Barometric Leveling Analysis

by James D. Gruendler, Asst. Design, Development Engr.; Wisconsin Dept. of Transp., Madison, WI,
Frederick P. Thomack, Res. Asst.; Dept. of Civ. Engrg., Univ. of Wisconsin, Madison, WI,
James L. Clapp, Prof. of Civ. Engrg.; Univ. of Wisconsin, Madison, WI,


Serial Information: Journal of the Surveying and Mapping Division, 1972, Vol. 98, Issue 1, Pg. 93-106


Document Type: Journal Paper

Discussion: Rowe R. Robinson (See full record)

Abstract: Barometric leveling, a fast and relatively inexpensive surveying technique used for determining elevations of ground stations to an accuracy of ± 3-5 ft, is a valuable tool for use in reconnaissance surveys or other similar surveys where great accuracy is not required. Elevation data were gathered for preselected ground stations using four different barometric leveling techniques, single base, double base, triple base, and leap frog. The main differences in these four methods lie only in the amount of time and equipment required and in the sophistication of the field procedures used. The data collected are analyzed to determine whether the increases in office and field time is rewarded by a corresponding increase in the accuracy of the results obtained. Figures and graphs indicate that the more sophisticated methods do indeed yield more accurate results, but that the slight increases in accuracy may not compensate for the added time and equipment required to obtain them.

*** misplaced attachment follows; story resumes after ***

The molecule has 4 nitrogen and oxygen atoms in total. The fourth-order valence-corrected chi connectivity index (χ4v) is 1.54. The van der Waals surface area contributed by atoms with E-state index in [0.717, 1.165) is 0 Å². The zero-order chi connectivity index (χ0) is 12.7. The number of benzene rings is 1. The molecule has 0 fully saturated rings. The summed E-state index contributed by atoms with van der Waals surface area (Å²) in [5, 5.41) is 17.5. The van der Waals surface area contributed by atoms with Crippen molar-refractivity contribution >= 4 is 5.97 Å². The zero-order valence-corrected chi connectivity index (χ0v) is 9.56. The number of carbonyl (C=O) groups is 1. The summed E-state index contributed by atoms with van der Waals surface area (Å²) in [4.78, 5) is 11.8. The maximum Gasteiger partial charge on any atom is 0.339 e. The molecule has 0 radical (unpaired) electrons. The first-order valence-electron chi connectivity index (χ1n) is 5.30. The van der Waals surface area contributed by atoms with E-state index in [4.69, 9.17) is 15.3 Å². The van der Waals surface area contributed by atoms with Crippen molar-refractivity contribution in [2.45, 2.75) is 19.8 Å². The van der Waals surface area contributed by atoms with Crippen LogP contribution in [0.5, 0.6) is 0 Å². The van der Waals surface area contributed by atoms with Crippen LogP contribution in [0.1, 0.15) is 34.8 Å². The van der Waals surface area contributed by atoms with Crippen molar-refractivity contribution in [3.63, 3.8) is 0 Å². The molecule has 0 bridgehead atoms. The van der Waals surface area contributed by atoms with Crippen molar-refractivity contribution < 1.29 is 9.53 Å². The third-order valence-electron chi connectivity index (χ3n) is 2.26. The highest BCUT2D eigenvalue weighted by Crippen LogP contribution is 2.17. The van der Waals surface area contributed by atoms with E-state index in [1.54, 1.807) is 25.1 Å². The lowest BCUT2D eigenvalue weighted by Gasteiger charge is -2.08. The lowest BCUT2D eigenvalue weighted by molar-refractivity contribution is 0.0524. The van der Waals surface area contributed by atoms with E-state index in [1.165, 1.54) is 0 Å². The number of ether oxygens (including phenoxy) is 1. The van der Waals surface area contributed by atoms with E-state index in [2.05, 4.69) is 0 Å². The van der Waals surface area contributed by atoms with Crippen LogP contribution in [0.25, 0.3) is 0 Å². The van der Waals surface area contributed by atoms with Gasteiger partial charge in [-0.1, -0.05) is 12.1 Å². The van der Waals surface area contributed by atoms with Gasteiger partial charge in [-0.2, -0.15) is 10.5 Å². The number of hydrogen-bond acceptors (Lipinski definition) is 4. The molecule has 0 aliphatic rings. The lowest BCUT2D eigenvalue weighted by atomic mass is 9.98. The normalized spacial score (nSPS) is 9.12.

Subject Headings: Leveling | Geomatic surveys | Equipment and machinery | Data analysis | Data collection

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